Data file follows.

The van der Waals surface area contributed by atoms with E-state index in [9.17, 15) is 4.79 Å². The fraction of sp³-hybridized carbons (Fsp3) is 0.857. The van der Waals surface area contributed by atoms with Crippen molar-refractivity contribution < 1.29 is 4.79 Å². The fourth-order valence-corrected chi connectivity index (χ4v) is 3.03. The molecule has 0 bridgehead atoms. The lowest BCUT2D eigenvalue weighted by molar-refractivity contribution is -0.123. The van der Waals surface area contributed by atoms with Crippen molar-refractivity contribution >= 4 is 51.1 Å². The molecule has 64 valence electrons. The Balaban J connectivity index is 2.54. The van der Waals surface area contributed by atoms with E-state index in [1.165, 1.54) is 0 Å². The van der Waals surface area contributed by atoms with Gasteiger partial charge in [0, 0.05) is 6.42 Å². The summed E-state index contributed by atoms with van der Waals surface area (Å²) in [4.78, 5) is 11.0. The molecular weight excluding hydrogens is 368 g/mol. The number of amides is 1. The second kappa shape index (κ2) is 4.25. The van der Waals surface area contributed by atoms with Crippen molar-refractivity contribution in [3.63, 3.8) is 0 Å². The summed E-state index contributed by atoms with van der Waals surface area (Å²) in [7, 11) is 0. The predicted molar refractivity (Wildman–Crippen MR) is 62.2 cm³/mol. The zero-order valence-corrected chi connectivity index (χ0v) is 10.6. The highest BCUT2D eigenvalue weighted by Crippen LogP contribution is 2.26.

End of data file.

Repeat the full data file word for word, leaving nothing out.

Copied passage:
The van der Waals surface area contributed by atoms with E-state index in [9.17, 15) is 4.79 Å². The fraction of sp³-hybridized carbons (Fsp3) is 0.857. The van der Waals surface area contributed by atoms with Crippen molar-refractivity contribution < 1.29 is 4.79 Å². The fourth-order valence-corrected chi connectivity index (χ4v) is 3.03. The molecule has 0 bridgehead atoms. The lowest BCUT2D eigenvalue weighted by molar-refractivity contribution is -0.123. The van der Waals surface area contributed by atoms with Crippen molar-refractivity contribution >= 4 is 51.1 Å². The molecule has 64 valence electrons. The Balaban J connectivity index is 2.54. The van der Waals surface area contributed by atoms with E-state index in [1.165, 1.54) is 0 Å². The van der Waals surface area contributed by atoms with Gasteiger partial charge in [0, 0.05) is 6.42 Å². The summed E-state index contributed by atoms with van der Waals surface area (Å²) in [4.78, 5) is 11.0. The molecular weight excluding hydrogens is 368 g/mol. The number of amides is 1. The second kappa shape index (κ2) is 4.25. The van der Waals surface area contributed by atoms with Crippen molar-refractivity contribution in [3.63, 3.8) is 0 Å². The summed E-state index contributed by atoms with van der Waals surface area (Å²) in [7, 11) is 0. The predicted molar refractivity (Wildman–Crippen MR) is 62.2 cm³/mol. The zero-order valence-corrected chi connectivity index (χ0v) is 10.6. The highest BCUT2D eigenvalue weighted by Crippen LogP contribution is 2.26.